Drug Policy and the Public Good by Robin Room, Jonathan P. Caulkins, Peter Reuter, David R. Foxcroft, Griffith Edwards, Jurgen T. Rehm, Keith Humphreys, Thomas F. Babor, Isidore S. Obot, Benedikt Fisher (Paperback, 2009)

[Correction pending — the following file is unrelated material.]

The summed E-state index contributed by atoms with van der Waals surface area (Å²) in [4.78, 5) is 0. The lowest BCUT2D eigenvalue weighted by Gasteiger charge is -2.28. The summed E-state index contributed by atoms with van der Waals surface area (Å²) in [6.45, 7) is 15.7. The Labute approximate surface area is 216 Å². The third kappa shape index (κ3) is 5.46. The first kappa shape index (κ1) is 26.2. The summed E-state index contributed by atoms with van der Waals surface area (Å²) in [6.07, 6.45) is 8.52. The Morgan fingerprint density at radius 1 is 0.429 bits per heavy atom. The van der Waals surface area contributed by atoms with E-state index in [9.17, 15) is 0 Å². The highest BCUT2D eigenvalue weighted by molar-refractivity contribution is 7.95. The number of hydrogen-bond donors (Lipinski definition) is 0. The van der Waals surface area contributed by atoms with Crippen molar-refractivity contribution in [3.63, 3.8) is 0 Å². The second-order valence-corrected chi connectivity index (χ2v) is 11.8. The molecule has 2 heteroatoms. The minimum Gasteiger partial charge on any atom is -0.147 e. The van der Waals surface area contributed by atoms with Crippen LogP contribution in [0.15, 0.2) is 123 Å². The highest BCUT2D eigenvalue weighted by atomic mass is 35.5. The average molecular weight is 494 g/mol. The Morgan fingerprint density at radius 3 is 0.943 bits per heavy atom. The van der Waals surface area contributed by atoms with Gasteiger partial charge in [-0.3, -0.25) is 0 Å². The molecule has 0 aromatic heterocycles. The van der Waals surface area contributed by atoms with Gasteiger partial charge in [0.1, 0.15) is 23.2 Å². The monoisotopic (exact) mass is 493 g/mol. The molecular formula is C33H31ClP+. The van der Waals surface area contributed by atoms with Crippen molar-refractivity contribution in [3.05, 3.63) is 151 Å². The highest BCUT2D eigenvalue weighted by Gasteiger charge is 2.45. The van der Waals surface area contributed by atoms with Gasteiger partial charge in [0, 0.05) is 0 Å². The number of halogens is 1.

Drug use represents a significant burden to public health through disease, disability and social problems, and policy makers are becoming increasingly interested in how to develop evidence-based drug policy. It is therefore crucial to strengthen the links between addiction science and drug policy.Drug Policy and the Public Good is collaboratively written by an international group of career scientists to provide an analytical basis on which to build relevant global drug policies, and to inform policy makers who have direct responsibility for public health and social welfare. Drug Policy and the Public Good presents, in a comprehensive, practical, and readily accessible form, the accumulated scientific kwledge on illicit drugs that has direct relevance to the development of drug policy on local, national, and international levels. The authors describe the conceptual basis for a rational drug policy and present new epidemiological data on the global dimensions of drug misuse. The core of the book is a critical review of the cumulative scientific evidence in five general areas of drug policy: primary prevention programs in schools and other settings; supply reduction approaches, including drug interdiction and legal enforcement; treatment interventions and harm reduction approaches; criminal sanctions and decriminalization; and control of the legal market through prescription drug regimes. The final chapters discuss the current state of drug policy in different parts of the world, and describe the need for a new approach to drug policy that is evidence-based, realistic, and co-ordinated. The authors describe the conceptual basis for a rational drug policy and present new epidemiological data on the global dimensions of drug misuse. The core of the book is a critical review of the cumulative scientific evidence in five general areas of drug policy: primary prevention programs in schools and other settings; supply reduction approaches, including drug interdiction and legal enforcement; treatment interventions and harm reduction approaches; criminal sanctions and decriminalization; and control of the legal market through prescription drug regimes. The final chapters discuss the current state of drug policy in different parts of the world, and describe the need for a new approach to drug policy that is evidence-based, realistic, and co-ordinated. By locating drug policy primarily within the realm of public health, this book draws attention to the growing tendency of governments, both national and local, to consider illegal psychoactive substances as a major determinant of ill health, and to organize societal responses accordingly. It will appeal to those involved in both addiction science and drug policy, as well as those in the wider fields of public health, health policy, epidemiology, primary prevention, and treatment services. A companion volume published by Oxford University Press, Alcohol: ordinary commodity - research and public policy, is also available.